Nick Simmons from Shopify.
Dev lead for Admin team.
This talk is about my experience building the Shopify Admin.
Montreal is my city. I was not born here, but my father was.
Studied at Concordia and worked here for many years.
Habs are my team.
- Worked for LucasArts in Singapore.
- Backend developer for online games.
- Interest in JS MVC and single page web app began.
- Disney bought Lucas, not interested in games.
- That was the end of Lucas, and my time in Singapore.
- Moved back to Canada.
- Been at Shopify for almost 2 years.
- Joined the Admin team.
- I joined the Admin team.
- Interface for shop owners.
- Large web app: lots of pages, lots of forms, lots of data.
- Classic: RoR app, view templates, jQuery sprinkled around.
- Project began to convert Admin into single page app.
- Decision to build their own framework.
- Batman + Admin2 was the end result of this. Released July 2013.
- 6 months later we decided to to move away from Batman.
- Spent the next 8 months building AdminNext.
- Batman was in polish stage.
- Admin 2 was wrapping up, shipping soon.
- Everyone was pretty excited about our JS MVC app.
- No more full page reloads on page transitions.
- All of our HTML endpoints were replaced by JSON API.
- Server doesn’t care about UI any more.
- Now Admin is just another API client!
- Loved JS MVC and single page web app concept.
- Batman really hard to learn.
- At first I thought it was just me.
- Read Admin code: So much going on, hard to figure out how everything ties together.
- Read Batman docs: Gives a decent overview, but not enough simple examples to explain patterns.
- Back to Admin code: Discovery of undocumented Batman features.
- Ask for help: Not enough Batman experts to help the rapidly growing team.
- Read Batman code: Time consuming effort to wrap your head around how everything works.
- A lot of people wanted to try out Batman for their own projects
- Went through same struggles as I did
- Batman was a big framework with a lot of moving parts under the hood.
- Intuition alone was not enough to grasp Batman.
- A lack of documentation with solid examples made it really hard for people to jump in.
- Many concepts and patterns spread through tribal knowledge.
- Experts and tribal knowledge does not scale well.
- Most of Admin team new to Rails.
- Spend most of our time in client: Coffeescript.
- Batman opens door for more client side business logic.
- Admin team’s comfort zone, so we put more code into client.
- POS also in development.
- They are iOS developers, and most comfortable in their environment.
- Same problems solved again.
- Duplicated, complex business rules that should have been part of API.
- Many bugs result from subtle differences between our client logic.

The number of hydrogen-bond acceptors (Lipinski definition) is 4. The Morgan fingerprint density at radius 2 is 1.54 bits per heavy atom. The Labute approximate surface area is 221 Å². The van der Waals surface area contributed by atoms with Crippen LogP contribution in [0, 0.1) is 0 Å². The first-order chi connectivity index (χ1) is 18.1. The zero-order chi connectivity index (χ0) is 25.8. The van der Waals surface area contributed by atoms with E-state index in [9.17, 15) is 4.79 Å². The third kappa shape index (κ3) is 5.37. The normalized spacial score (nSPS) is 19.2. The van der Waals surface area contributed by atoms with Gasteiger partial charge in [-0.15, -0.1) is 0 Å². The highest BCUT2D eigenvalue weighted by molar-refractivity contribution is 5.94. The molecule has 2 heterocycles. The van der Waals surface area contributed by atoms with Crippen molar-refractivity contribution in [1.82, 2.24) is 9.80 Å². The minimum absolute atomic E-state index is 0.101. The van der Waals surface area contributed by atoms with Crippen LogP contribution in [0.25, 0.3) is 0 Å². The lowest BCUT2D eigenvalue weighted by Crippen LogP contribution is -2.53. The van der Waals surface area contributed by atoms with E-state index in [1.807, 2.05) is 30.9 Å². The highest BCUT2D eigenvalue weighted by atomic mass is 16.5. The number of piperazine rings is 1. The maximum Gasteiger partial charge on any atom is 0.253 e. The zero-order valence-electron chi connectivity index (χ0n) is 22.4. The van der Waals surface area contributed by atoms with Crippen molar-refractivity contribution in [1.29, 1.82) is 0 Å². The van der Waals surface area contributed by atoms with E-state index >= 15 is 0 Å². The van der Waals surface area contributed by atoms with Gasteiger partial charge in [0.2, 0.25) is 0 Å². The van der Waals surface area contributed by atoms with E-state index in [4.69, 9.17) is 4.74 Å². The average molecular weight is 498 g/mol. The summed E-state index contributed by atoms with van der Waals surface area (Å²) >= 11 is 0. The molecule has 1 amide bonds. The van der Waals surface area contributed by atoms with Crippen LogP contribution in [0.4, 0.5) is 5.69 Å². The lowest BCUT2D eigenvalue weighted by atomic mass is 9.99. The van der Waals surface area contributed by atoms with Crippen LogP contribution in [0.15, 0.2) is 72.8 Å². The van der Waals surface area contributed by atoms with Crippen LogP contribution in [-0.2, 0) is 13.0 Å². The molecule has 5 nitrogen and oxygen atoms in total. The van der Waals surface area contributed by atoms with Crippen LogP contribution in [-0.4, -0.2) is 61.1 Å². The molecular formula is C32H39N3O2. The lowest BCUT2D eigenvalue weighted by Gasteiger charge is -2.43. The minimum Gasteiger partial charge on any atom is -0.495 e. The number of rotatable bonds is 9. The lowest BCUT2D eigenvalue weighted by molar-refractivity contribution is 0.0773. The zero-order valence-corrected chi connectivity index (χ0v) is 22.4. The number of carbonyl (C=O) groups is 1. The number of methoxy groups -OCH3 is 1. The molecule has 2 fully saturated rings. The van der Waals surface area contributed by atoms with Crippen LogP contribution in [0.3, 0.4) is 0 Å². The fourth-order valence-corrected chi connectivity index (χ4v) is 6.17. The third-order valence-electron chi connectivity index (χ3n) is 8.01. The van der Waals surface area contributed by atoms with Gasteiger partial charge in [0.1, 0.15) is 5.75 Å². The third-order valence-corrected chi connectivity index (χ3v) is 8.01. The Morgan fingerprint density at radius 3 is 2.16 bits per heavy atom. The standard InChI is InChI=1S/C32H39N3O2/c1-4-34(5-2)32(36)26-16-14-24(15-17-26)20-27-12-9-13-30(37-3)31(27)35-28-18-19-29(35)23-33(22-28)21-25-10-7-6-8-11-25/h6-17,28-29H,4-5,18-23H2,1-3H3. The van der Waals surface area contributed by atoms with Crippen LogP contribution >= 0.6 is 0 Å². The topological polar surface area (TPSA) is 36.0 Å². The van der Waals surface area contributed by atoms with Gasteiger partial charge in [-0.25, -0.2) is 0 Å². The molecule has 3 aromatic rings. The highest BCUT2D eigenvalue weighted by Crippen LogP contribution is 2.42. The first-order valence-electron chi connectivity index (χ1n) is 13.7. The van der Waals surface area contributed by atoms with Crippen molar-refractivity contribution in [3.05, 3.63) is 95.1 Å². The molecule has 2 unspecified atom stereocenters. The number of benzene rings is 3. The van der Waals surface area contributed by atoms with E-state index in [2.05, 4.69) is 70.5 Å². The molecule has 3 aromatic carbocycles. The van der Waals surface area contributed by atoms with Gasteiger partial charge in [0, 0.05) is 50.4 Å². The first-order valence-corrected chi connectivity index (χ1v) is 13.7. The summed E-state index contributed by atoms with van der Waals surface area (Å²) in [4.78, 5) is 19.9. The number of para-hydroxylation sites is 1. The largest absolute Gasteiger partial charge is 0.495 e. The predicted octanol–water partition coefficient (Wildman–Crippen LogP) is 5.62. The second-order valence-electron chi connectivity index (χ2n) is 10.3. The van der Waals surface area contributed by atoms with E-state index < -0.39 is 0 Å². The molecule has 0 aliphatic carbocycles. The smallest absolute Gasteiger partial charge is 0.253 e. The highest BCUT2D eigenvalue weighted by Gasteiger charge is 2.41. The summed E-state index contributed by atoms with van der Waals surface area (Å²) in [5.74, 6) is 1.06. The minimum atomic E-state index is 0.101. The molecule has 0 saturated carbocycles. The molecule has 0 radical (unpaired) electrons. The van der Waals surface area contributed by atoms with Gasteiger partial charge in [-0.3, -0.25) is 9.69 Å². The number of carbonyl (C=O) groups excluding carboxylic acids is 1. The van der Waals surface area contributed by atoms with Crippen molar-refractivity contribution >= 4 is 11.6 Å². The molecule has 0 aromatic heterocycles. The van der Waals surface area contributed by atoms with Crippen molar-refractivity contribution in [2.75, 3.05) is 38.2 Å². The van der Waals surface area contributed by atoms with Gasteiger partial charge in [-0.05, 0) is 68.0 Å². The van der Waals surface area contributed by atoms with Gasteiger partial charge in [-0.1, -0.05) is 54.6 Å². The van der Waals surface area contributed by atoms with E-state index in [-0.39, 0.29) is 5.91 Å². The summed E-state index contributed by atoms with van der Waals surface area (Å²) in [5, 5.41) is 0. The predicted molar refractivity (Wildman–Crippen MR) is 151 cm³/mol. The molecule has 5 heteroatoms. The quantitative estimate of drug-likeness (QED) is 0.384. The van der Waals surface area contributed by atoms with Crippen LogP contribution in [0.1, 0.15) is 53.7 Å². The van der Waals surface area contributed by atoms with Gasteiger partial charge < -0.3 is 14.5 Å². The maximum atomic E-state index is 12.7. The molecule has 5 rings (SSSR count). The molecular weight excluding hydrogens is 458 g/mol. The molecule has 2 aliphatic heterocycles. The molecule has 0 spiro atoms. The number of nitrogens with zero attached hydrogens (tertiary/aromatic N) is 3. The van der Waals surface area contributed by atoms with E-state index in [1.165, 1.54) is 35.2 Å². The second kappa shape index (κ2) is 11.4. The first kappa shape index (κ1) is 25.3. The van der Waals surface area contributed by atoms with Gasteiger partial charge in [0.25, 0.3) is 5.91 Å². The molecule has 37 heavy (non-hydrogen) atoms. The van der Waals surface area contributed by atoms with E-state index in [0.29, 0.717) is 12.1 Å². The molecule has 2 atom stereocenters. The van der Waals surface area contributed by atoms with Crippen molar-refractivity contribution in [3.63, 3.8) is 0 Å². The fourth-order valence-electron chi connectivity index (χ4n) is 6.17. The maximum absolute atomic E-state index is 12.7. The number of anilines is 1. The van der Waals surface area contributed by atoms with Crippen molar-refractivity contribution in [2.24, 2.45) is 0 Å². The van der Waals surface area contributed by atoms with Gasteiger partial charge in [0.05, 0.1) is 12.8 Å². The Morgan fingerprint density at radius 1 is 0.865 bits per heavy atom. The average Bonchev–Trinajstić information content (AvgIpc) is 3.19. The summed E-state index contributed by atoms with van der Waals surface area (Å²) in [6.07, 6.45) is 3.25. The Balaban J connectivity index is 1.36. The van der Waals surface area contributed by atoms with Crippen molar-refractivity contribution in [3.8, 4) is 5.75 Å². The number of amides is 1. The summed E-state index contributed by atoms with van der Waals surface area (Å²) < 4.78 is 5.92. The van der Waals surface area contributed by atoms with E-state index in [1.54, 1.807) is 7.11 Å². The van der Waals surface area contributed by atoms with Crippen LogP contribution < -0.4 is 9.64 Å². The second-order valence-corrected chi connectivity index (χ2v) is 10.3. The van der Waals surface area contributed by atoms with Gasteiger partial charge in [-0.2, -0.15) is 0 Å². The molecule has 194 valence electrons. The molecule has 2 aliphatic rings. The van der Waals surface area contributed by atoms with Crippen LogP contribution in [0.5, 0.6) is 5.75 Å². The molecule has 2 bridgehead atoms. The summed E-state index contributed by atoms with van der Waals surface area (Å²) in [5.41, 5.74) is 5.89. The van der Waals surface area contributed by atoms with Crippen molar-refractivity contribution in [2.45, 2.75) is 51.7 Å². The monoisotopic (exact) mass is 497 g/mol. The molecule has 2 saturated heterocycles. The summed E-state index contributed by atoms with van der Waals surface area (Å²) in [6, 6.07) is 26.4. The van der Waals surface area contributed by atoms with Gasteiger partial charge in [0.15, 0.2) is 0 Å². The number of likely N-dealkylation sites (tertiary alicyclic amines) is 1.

We were relying on what the framework offered us too much instead of questioning whether it was really the best choice.
We did not reflect on our decisions at key points in time.
When additional clients became a reality we should have considered moving more logic back to the server.
Another great historical example: SOAP
- Page loads were visibly slow to finish rendering.
- Expectation was page loads would be fast, but were seeing opposite.
- This example shows how order show page should load vs. how it loads it batman.
- Notice section towards the bottom fills in gradually after page load has completed?
- Due to how our binding system works.
- A lot of bindings on this page!
- But when do any of these bindings get updated?
- All require roundtrip to server, updated based on server response.
- This works, but is not giving us that much.
- Turns out, most of our Admin pages are like this.
- Every time you visit Admin, Batman and Admin2 (with all html templates for all files) must be downloaded.
- Caching does help, but deploy so often that cache is busted several times a day.
- On slower connections it makes experience less than ideal.
- Is upfront cost worth benefits?
- Add increased memory footprint due to additional client side state.
- Decision was made to prototype some alternative solutions to Batman.
- Keep what worked, throw away what didn’t.
- For most part, it’s just Rails. Most of our product devs are very familiar with it.
- Allows us to specify which nodes in DOM we want to replace. Avoids full page reloads!
- We still use API endpoints, but now they return HTML for Admin. Server does most of the rendering logic.
- Let server do the work (we’re good at scaling server!)
- Admin has been running 100% on AdminNext tech for almost 6 months.
- Everyone is doing Admin work now - Admin team scope has completely changed.
- People are able to jump in and figure things out quickly.
- Client side logic has been reduced to UI details.
- Vast majority of bindings have been converted to ERB.
- Even after building some of our most complicated views, amount of code added is very small.
- Ongoing challenge of keeping our approach simple while supporting new problems that are not currently supported.
- Overall very satisfied with our decision.